Why Mandela was so special

Why Mandela was so special

So what, exactly, makes Mr Nelson Mandela, who died on Thursday night at the age of 95, so special?

Apart from some of the anti-apartheid icon's better known qualities, like emerging from 27 years in apartheid prisons bearing so little malice, there was more, much more, for journalists lucky enough to track his remarkable career.

This was no ordinary politician.

Covering the "Mandela story" was a life-enhancing experience, Mr Bryan Pearson, an AFP correspondent who worked in South Africa, said.

During a very tense political campaign rally in Alexandra township on the edge of Johannesburg - when anti-white sentiment was whipping through the crowd after yet another massacre of black people, reportedly by a white "third force" - Mr Mandela stopped mid-speech and fixed his attention on a white woman standing somewhere towards the back.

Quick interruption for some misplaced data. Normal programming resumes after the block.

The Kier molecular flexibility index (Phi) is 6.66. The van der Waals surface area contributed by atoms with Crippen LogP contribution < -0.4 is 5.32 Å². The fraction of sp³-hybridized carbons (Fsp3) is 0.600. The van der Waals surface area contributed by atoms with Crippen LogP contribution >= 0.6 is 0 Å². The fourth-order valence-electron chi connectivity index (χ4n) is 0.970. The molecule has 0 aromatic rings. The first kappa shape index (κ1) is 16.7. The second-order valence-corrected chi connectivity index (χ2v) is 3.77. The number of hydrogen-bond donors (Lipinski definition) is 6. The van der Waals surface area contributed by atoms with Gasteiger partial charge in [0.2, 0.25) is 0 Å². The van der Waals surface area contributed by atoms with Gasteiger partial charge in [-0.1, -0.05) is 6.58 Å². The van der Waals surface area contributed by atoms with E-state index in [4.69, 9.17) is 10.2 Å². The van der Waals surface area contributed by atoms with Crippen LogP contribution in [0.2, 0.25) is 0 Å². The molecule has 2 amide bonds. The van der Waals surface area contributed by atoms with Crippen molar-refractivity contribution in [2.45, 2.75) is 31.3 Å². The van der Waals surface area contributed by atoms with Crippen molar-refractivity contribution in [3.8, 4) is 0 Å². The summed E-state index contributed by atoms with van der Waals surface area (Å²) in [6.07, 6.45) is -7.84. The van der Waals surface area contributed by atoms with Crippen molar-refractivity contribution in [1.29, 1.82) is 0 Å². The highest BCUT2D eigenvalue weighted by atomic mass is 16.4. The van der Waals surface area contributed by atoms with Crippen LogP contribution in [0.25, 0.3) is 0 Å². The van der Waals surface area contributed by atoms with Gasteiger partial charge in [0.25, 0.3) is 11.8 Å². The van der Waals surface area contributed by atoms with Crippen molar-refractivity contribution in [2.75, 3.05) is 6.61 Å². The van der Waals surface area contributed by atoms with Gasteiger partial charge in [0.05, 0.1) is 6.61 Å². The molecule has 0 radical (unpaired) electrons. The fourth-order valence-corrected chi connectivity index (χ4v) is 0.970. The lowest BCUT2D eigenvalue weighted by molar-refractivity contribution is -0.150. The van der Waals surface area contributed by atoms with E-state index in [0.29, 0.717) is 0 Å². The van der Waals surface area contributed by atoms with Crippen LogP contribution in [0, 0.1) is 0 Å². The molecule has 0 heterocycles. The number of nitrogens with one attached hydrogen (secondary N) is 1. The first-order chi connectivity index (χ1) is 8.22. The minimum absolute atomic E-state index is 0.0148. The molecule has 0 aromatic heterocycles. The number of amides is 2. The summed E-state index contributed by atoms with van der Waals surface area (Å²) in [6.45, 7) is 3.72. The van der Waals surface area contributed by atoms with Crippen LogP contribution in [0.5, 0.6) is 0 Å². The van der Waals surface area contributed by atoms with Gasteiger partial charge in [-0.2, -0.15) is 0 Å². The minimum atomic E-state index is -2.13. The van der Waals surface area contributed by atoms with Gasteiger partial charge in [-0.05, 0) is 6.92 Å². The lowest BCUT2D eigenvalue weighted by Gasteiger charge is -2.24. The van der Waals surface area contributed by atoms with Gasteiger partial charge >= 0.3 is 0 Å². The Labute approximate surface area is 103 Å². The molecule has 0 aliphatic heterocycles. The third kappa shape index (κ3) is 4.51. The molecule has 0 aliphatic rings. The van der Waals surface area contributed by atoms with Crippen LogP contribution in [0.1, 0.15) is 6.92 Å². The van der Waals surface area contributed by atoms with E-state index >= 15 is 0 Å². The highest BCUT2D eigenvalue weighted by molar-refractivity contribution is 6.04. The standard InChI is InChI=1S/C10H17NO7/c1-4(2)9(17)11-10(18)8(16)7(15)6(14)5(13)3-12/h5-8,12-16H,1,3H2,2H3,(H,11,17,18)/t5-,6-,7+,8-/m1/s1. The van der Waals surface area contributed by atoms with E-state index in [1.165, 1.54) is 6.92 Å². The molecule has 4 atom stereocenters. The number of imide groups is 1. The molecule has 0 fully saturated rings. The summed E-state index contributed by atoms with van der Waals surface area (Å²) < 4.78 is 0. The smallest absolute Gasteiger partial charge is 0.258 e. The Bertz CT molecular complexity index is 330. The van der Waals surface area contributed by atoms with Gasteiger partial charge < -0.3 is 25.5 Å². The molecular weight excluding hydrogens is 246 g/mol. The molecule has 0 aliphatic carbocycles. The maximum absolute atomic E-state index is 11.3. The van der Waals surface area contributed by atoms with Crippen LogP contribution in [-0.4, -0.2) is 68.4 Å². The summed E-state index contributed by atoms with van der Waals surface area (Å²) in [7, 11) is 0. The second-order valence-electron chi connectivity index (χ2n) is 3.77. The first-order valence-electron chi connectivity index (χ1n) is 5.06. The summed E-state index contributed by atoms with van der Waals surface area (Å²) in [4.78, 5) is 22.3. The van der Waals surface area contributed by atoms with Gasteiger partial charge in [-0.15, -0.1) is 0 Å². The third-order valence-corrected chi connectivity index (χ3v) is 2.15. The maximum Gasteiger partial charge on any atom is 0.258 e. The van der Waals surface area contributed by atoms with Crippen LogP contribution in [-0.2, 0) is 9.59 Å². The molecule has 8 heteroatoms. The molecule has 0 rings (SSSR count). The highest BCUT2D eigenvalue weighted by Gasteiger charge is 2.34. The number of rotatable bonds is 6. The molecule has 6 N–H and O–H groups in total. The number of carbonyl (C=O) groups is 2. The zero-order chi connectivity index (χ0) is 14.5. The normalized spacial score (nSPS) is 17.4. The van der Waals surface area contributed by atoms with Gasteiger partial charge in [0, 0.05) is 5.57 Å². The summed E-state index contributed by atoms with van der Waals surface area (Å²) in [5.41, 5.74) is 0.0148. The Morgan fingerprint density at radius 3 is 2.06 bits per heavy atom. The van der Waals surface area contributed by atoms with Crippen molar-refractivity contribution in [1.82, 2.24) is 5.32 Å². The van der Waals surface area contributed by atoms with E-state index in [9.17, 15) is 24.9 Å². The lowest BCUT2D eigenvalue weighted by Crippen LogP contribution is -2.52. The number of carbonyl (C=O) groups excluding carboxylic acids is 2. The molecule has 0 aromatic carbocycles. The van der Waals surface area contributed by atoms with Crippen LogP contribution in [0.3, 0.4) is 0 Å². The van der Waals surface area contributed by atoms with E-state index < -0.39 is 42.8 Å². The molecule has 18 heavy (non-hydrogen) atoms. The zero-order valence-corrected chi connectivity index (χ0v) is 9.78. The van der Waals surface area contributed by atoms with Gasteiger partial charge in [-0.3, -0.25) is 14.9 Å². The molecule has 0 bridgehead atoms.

"That woman over there," he said with a broad smile, "saved my life. She nursed me back to health when I had TB."

He called her on stage and embraced her warmly, recounting how in 1988 he had contracted tuberculosis while in Cape Town's Pollsmoor prison and was admitted to hospital, where he had been under her professional nursing care.

The mood in the crowd changed. Large roars of approval drowned out the snarled demands for revenge.

On April 27, 1994, journalists had gathered at a school outside Durban, where Mr Mandela was to cast his ballot in the country's first all-race election. The feeling was: "Is this really happening? Is Mr Mandela really voting? Is apartheid really ending?"

Yes it was. Mr Mandela made a brief speech stressing the dawning of "a new South Africa where all South Africans are equal".

Then he dropped his ballot into the box and, literally glowing in the early morning sunlight, smiled long and happily.

It was the kind of smile that you know is not put on for the cameras. The kind that wells up from the very depths of the soul.

In Mr Mandela's case, a very rare soul indeed.

Mr Mandela's funeral will take place on Dec 15 in the Eastern Cape village of Qunu, where he grew up.

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